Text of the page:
Individualised requirements for optimum treatment of hypothyroidism: complex needs, limited options

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Abstract

Levothyroxine (LT4) therapy has a long history, a well-defined pharmacological profile and a favourable safety record in the alleviation of hypothyroidism. However, questions remain in defining the threshold for the requirement of treatment in patients with subclinical hypothyroidism, assessing the dose adequacy of the drug, and selecting the best treatment mode (LT4 monotherapy versus liothyronine [LT3]/LT4 combinations) for subpopulations with persisting complaints. Supplied as a prodrug, LT4 is enzymatically converted into the biologically more active thyroid hormone, triiodothyronine (T3). Importantly, tetraiodothyronine (T4) to T3 conversion efficiency may be impaired in patients receiving LT4, resulting in a loss of thyroid-stimulating hormone (TSH)-mediated feedforward control of T3, alteration of the interlocking equilibria between serum concentrations of TSH, free thyroxine (FT4), and free triiodothyonine (FT3), and a decrease in FT3 to FT4 ratios. This downgrades the value of the TSH reference system derived in thyroid health for guiding the replacement dose in the treatment situation. Individualised conditionally defined setpoints may therefore provide appropriate biochemical targets to be clinically tested, together with a stronger focus on clinical presentation and future endpoint markers of tissue thyroid state. This cautionary note encompasses the use of aggregated statistical data from clinical trials which are not safely applicable to the individual level of patient care under these circumstances.

Keywords: ergodicity, hypothyroidism, LT4 treatment, personalised medicine, setpoint.

Citation: Hoermann R, Midgley JEM, Larisch R, Dietrich JW. Individualised requirements for optimum treatment of hypothyroidism: complex needs, limited options. Drugs in Context 2019; 8: 212597. DOI: 10.7573/dic.212597

Contributions: RH drafted the manuscript. JEM, RL and JWD contributed additional ideas, text passages, edits, and references. All named authors meet the International Committee of Medical Journal Editors (ICMJE) criteria for authorship for this article, take responsibility for the integrity of the work as a whole, and have given their approval for this version to be published.

Disclosure and potential conflicts of interest: JWD is co-owner of the intellectual property rights for the patent ‘System and Method for Deriving Parameters for Homeostatic Feedback Control of an Individual’ (Singapore Institute for Clinical Sciences, Biomedical Sciences Institutes, Application Number 201208940-5, WIPO number WO/2014/088516). All other authors declare that there is no conflict of interest that could be perceived as prejudicing the impartiality of the research reported. The International Committee of Medical Journal Editors (ICMJE) Potential Conflicts of Interests form for the authors is available for download at https://www.drugsincontext.com/wp-content/uploads/2019/08/dic.212597-COI.pdf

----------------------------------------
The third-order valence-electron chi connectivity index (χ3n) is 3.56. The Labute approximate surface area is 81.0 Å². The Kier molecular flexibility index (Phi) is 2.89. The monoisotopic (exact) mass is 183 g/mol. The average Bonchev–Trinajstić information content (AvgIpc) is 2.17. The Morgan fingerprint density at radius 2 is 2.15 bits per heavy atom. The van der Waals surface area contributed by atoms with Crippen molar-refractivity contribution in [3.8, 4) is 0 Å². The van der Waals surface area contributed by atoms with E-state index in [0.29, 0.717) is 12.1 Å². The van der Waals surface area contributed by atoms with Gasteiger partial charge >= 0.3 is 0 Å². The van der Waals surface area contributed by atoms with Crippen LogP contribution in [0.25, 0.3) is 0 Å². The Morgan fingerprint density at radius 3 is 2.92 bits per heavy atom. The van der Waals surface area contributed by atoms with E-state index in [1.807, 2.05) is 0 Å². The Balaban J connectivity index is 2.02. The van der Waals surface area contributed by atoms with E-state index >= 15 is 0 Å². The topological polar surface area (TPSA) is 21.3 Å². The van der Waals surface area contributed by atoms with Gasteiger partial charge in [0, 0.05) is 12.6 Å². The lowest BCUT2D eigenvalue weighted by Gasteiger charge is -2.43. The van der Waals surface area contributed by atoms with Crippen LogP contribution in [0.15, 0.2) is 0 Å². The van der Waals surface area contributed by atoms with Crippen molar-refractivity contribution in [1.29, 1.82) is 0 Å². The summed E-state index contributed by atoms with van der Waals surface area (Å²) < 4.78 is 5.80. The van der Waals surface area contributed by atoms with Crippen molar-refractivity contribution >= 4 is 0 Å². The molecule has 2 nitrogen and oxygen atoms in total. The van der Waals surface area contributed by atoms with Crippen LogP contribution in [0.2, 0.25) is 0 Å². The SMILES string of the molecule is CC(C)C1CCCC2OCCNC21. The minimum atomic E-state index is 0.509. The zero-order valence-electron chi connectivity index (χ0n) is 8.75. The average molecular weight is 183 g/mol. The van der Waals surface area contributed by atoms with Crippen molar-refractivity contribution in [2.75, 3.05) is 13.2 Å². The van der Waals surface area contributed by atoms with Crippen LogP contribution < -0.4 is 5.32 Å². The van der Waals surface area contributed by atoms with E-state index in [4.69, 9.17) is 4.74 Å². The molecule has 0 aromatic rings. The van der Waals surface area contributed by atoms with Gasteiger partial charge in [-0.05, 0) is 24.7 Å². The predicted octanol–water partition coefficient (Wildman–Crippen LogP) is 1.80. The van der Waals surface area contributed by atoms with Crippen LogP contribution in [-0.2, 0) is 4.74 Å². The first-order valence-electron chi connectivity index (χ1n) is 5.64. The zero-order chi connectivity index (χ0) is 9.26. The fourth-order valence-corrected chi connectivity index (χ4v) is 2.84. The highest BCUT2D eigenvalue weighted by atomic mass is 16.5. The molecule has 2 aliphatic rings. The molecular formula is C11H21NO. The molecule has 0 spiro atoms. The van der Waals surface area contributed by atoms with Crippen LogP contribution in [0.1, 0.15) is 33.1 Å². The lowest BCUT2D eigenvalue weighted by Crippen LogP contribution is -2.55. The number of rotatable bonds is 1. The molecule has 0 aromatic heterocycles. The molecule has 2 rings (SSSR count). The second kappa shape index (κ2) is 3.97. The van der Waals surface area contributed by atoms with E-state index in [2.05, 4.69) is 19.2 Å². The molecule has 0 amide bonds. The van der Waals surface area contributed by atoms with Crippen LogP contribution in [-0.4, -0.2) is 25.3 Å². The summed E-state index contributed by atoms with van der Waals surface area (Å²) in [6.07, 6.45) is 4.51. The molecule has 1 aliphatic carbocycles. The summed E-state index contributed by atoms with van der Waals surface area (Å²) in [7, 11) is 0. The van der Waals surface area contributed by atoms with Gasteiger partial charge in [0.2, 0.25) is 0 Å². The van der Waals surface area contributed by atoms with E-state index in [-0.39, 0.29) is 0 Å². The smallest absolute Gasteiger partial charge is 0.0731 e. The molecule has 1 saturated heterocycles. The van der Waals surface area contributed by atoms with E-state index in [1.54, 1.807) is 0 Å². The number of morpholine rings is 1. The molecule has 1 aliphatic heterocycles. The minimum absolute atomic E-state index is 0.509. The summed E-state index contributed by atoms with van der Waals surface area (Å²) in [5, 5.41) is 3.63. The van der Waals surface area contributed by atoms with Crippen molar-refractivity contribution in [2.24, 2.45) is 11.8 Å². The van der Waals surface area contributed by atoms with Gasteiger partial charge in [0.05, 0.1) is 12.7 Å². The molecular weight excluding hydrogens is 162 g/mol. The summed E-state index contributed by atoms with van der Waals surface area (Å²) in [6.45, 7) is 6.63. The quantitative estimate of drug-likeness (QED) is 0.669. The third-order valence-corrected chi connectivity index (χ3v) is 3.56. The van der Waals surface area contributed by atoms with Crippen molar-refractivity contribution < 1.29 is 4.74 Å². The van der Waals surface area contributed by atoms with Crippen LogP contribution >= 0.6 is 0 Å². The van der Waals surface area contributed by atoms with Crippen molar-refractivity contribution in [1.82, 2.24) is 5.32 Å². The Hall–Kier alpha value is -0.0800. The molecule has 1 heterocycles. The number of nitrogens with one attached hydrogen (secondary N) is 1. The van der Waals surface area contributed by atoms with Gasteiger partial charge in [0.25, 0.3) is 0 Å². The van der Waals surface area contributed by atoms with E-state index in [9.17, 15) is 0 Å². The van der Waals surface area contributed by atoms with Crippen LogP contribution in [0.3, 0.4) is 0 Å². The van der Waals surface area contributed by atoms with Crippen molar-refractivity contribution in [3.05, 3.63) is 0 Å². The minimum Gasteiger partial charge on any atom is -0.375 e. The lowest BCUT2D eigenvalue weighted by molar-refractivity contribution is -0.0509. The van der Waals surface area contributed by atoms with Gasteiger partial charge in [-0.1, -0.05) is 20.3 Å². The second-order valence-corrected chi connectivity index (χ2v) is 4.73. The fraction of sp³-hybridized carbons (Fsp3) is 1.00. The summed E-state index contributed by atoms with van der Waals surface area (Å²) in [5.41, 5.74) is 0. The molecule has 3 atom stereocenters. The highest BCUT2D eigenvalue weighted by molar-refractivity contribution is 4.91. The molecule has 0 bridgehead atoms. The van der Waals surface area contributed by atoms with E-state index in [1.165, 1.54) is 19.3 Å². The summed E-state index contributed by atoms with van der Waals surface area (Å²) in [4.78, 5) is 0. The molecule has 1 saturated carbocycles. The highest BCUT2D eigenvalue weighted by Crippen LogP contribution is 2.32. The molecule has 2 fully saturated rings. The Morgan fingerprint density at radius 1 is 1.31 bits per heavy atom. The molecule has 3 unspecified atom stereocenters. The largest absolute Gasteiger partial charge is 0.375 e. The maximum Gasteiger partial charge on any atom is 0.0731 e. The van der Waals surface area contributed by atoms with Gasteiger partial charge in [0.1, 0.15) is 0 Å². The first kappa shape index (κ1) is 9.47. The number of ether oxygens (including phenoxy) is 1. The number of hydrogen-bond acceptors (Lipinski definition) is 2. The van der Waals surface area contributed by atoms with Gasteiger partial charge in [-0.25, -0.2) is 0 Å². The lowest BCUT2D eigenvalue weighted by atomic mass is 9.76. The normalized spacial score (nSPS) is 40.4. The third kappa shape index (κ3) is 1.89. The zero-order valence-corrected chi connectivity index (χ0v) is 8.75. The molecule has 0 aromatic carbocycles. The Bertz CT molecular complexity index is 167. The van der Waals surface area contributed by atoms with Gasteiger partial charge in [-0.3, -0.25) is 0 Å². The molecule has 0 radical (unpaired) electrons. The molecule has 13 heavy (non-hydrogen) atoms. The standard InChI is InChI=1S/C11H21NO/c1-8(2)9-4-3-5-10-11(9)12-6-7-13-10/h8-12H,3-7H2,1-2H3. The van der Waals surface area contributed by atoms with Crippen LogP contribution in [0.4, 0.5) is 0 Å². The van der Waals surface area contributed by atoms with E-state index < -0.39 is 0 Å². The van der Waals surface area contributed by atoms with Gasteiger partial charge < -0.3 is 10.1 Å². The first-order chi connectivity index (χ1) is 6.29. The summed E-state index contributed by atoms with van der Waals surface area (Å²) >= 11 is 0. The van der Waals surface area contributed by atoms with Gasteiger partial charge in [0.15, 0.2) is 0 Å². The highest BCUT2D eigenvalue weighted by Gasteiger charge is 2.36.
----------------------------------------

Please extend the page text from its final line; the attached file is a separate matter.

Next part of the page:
Acknowledgments: None.

Funding declaration: This research did not receive any specific grant from any funding agency in the public, commercial or not-for-profit sector.

Copyright: Copyright © 2019 Hoermann R, Midgley JEM, Larisch R, Dietrich JW. https://doi.org/10.7573/dic.212597. Published by Drugs in Context under Creative Commons License Deed CC BY NC ND 4.0 which allows anyone to copy, distribute, and transmit the article provided it is properly attributed in the manner specified below. No commercial use without permission.

Correct attribution: Copyright © 2019 Hoermann R, Midgley JEM, Larisch R, Dietrich JW. Published by Drugs in Context under Creative
Commons License Deed CC BY NC ND 4.0.

Article URL: https://www.drugsincontext.com/individualised-requirements-for-optimum-treatment-of-hypothyroidism:-complex-needs,-limited-options

Correspondence: Rudolf Hoermann, MD, PhD, Klinikum Lüdenscheid, Paulmannshöhler Str 14, D-58515 Lüdenscheid, Germany. rudolf.hoermann@gmail.com

Provenance: invited; externally peer reviewed.

Submitted: 20 April 2019; Peer review comments to author: 2 July 2019; Revised manuscript received: 9 July 2019; Accepted: 15 July 2019; Publication date: 13 August 2019.

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